$6.00 for 2,000 lbs.
Cheapest and Cleanest Fuel
Coke makes an intense heat with practically no
smoke and very little ash.
One ton of Coke occupies the space taken by two
tons of coal, that is a wagon that holds two tons of
coal will only hold one ton of coke.
It is very good for Hot Air Furnaces.
"We shall be glad to furnish directions for the use
United Ice and Coat Co.
Forster & Cowden Third ti BOM
lOth ft Chestnut Hummel & Mulberry
ALSO STEELTON, PA.
Advance Spring Styles
Obtainable only in McCall Patterns
THE NEWEST «-
1% FLARE FROCKS
Smart New Flare Frock The Newest Style
McCall Pattern 6jj,. One ~T , , ~ „ Fl "« Skirl
of the 44 new February Ue- \\ atcll tilo hjlO" McCall Patterns 6?sß
- Piece-Goods &'• >l7
Sales *' ebruary dcsigns
and make, at home yourself, the stylish but economical
clothes which are accurately described and beautifully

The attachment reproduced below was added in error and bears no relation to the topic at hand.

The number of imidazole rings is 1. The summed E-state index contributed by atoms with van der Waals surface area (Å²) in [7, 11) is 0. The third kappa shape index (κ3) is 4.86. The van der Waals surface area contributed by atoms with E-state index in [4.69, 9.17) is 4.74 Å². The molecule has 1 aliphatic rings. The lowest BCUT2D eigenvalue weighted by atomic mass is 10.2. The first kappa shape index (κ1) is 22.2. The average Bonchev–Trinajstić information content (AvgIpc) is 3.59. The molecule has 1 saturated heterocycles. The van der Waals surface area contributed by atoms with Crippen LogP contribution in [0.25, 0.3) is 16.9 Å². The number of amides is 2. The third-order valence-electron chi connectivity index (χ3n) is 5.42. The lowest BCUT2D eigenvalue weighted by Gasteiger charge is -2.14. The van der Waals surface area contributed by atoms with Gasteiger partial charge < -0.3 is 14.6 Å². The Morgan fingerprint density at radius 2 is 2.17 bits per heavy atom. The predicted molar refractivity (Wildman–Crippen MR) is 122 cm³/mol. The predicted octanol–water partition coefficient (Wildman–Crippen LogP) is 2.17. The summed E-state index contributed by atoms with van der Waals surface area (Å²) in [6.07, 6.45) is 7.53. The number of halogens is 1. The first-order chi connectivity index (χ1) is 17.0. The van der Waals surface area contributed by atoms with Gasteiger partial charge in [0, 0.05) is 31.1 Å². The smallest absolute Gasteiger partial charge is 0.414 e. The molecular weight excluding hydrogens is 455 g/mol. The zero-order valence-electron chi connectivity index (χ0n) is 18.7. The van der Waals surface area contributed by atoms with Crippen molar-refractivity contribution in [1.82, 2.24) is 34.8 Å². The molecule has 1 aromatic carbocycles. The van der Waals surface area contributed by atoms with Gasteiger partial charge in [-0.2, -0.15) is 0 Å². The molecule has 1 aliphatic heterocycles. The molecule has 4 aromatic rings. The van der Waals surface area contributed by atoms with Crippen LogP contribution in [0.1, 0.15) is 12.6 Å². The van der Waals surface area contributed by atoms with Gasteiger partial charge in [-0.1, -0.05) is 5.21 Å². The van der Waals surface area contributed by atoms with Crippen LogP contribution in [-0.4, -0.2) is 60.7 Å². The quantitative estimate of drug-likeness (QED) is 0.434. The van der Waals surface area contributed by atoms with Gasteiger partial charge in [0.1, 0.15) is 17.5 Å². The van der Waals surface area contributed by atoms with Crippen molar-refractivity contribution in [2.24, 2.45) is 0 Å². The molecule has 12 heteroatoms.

illustrated in the new McCall Fashion Publications.
Get the New McCall Book of Fashions To-day
If It's Stylish It's McCall—lf It's McCall It's Stylish
E. M. SIBLE, 1300 Market Street
A. H. FRAIM, 2032 Sixth Street
Read the Star-Independen
destructive scurf robs tho hair of its
lustre, its strength and its vory life,
and if not overcome it produce* a fever
isliness and itching of the scalp; the
hair roots famish, loosen and die; then
the hair falls out fast.
If your hair has l>een neglected and
is thin, faded, dry, scraggy or too
oily, get a 25-eent bottle of Knowlton's
Danderine at any drug store or toilet
counter; apply a little as directed and
ten minutes after you will say this was
tho best investment you ever mada.
We sincerely believe, regardless of
everything else advertised, that if yon
desire soft, lustrous, beautiful hair and
lots of it—no dandruff—no itching
scalp and no more fulling hair--you
must use Knowlton's Danderine. II
eventually—why not now?— Adv.